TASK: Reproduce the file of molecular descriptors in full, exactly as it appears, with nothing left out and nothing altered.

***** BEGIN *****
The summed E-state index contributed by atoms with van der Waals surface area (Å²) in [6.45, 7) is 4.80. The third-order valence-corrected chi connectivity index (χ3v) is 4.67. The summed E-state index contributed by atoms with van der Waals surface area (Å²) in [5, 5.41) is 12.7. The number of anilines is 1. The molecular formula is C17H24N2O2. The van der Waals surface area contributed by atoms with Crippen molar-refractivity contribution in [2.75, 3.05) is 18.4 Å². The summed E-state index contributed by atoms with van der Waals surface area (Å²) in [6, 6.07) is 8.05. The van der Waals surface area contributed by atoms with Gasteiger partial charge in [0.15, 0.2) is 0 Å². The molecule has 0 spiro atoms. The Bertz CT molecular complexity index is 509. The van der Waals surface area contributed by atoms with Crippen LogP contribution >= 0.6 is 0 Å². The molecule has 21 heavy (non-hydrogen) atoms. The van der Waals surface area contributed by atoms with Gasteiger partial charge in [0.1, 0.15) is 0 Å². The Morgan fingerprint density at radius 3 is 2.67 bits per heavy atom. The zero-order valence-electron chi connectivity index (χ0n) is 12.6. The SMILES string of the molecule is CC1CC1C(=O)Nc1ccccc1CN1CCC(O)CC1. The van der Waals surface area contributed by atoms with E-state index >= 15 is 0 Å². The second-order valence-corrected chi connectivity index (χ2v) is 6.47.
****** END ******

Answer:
The summed E-state index contributed by atoms with van der Waals surface area (Å²) in [6.45, 7) is 4.80. The third-order valence-corrected chi connectivity index (χ3v) is 4.67. The summed E-state index contributed by atoms with van der Waals surface area (Å²) in [5, 5.41) is 12.7. The number of anilines is 1. The molecular formula is C17H24N2O2. The van der Waals surface area contributed by atoms with Crippen molar-refractivity contribution in [2.75, 3.05) is 18.4 Å². The summed E-state index contributed by atoms with van der Waals surface area (Å²) in [6, 6.07) is 8.05. The van der Waals surface area contributed by atoms with Gasteiger partial charge in [0.15, 0.2) is 0 Å². The molecule has 0 spiro atoms. The Bertz CT molecular complexity index is 509. The van der Waals surface area contributed by atoms with Crippen LogP contribution >= 0.6 is 0 Å². The molecule has 21 heavy (non-hydrogen) atoms. The van der Waals surface area contributed by atoms with Gasteiger partial charge in [0.1, 0.15) is 0 Å². The Morgan fingerprint density at radius 3 is 2.67 bits per heavy atom. The zero-order valence-electron chi connectivity index (χ0n) is 12.6. The SMILES string of the molecule is CC1CC1C(=O)Nc1ccccc1CN1CCC(O)CC1. The van der Waals surface area contributed by atoms with E-state index >= 15 is 0 Å². The second-order valence-corrected chi connectivity index (χ2v) is 6.47.